© Reuters. FILE PHOTO: A chart display of the Dow Jones Industrial Average during the trading day on the floor of the New York Stock Exchange (NYSE) in New York City, U.S., January 24, 2022. REUTERS/ Brendan McDermid
By Medha Singh
(Reuters) – Blue-chip shares tumbled on Friday, at a pace that confirmed it was in a bear market after it fell 20% from its record high in January.
The Dow will be the last of the three major indexes to achieve bear market status after that harsh milestone in June and the Nasdaq in March.
If the Dow closes below 29,439.72 points, it would confirm a bear market that began January 4, according to a widely used definition.
New selling pressure in the market comes in a week that has seen the US Federal Reserve raise interest rates by 3/4 percentage point for the third time in a row and pledge to continue until inflation controlled.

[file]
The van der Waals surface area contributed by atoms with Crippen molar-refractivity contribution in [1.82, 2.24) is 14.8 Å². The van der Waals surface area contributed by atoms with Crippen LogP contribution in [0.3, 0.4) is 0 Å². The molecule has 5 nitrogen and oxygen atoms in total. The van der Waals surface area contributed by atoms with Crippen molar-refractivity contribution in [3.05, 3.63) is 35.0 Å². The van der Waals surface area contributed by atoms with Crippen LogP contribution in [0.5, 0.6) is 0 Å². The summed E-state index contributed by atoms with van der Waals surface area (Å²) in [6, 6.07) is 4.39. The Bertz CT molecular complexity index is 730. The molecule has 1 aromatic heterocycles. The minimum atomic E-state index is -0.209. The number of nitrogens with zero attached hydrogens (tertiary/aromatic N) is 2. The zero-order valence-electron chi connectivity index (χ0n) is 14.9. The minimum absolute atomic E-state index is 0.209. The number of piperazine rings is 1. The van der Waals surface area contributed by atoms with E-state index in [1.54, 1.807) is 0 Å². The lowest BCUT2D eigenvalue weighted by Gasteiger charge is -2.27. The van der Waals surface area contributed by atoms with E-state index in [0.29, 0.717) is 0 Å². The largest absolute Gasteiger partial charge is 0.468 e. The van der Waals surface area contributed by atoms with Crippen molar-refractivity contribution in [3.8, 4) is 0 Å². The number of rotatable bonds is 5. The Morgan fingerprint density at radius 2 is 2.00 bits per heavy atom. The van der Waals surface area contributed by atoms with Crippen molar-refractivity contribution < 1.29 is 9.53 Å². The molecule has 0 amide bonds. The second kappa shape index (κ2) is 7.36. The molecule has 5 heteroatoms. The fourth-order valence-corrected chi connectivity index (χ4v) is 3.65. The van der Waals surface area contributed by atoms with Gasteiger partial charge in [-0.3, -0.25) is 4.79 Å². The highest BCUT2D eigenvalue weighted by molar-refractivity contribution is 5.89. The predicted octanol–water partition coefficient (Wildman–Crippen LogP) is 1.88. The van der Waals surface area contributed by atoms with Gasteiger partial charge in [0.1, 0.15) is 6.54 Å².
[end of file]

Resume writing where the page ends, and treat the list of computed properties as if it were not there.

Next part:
It’s been a tumultuous year for Wall Street, stymied by worries about Russia’s invasion of Ukraine, an energy crisis in Europe and the end of easy monetary policy globally.
The S&P 500 has lost 23% this year and the Nasdaq is down 31%.
The last time the three indexes fell so sharply was in 2020 during the height of the pandemic sell-off.
Growing fears of a US recession next year and its impact on corporate profits have prompted brokerages to downgrade their year-end targets for the S&P 500.
At 2:11 p.m. ET, the Dow Jones Industrial Average was down 696.04 points, or 2.31%, to 29,380.64, the S&P 500 was down 92.47 points, or 2.46%, at 3,665.52 and down 274.44 points, or 2.48%, at 10,792.37.